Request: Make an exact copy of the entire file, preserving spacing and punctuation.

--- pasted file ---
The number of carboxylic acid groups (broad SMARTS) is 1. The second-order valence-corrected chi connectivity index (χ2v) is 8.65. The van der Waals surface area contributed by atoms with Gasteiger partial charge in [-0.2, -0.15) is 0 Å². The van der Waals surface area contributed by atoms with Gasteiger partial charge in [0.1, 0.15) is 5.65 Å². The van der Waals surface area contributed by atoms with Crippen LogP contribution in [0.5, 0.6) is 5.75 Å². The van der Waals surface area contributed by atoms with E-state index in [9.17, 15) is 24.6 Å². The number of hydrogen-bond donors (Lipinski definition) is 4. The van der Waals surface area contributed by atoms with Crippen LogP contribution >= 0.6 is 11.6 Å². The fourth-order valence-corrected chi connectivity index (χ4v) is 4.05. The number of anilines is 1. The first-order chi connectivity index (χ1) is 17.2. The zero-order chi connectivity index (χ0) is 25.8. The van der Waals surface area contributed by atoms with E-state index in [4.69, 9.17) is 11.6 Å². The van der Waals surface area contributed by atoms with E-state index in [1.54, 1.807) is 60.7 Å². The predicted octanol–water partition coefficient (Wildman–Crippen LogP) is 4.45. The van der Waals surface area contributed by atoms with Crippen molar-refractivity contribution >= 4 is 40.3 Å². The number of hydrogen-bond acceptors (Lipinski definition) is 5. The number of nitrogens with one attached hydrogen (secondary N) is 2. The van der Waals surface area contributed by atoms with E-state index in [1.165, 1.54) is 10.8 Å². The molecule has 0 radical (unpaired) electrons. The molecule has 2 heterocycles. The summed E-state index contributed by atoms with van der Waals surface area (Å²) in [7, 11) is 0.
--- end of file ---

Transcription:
The number of carboxylic acid groups (broad SMARTS) is 1. The second-order valence-corrected chi connectivity index (χ2v) is 8.65. The van der Waals surface area contributed by atoms with Gasteiger partial charge in [-0.2, -0.15) is 0 Å². The van der Waals surface area contributed by atoms with Gasteiger partial charge in [0.1, 0.15) is 5.65 Å². The van der Waals surface area contributed by atoms with Crippen LogP contribution in [0.5, 0.6) is 5.75 Å². The van der Waals surface area contributed by atoms with E-state index in [9.17, 15) is 24.6 Å². The number of hydrogen-bond donors (Lipinski definition) is 4. The van der Waals surface area contributed by atoms with Crippen LogP contribution >= 0.6 is 11.6 Å². The fourth-order valence-corrected chi connectivity index (χ4v) is 4.05. The number of anilines is 1. The first-order chi connectivity index (χ1) is 17.2. The zero-order chi connectivity index (χ0) is 25.8. The van der Waals surface area contributed by atoms with E-state index in [4.69, 9.17) is 11.6 Å². The van der Waals surface area contributed by atoms with E-state index in [1.54, 1.807) is 60.7 Å². The predicted octanol–water partition coefficient (Wildman–Crippen LogP) is 4.45. The van der Waals surface area contributed by atoms with Crippen molar-refractivity contribution >= 4 is 40.3 Å². The number of hydrogen-bond acceptors (Lipinski definition) is 5. The number of nitrogens with one attached hydrogen (secondary N) is 2. The van der Waals surface area contributed by atoms with E-state index in [1.165, 1.54) is 10.8 Å². The molecule has 0 radical (unpaired) electrons. The molecule has 2 heterocycles. The summed E-state index contributed by atoms with van der Waals surface area (Å²) in [7, 11) is 0.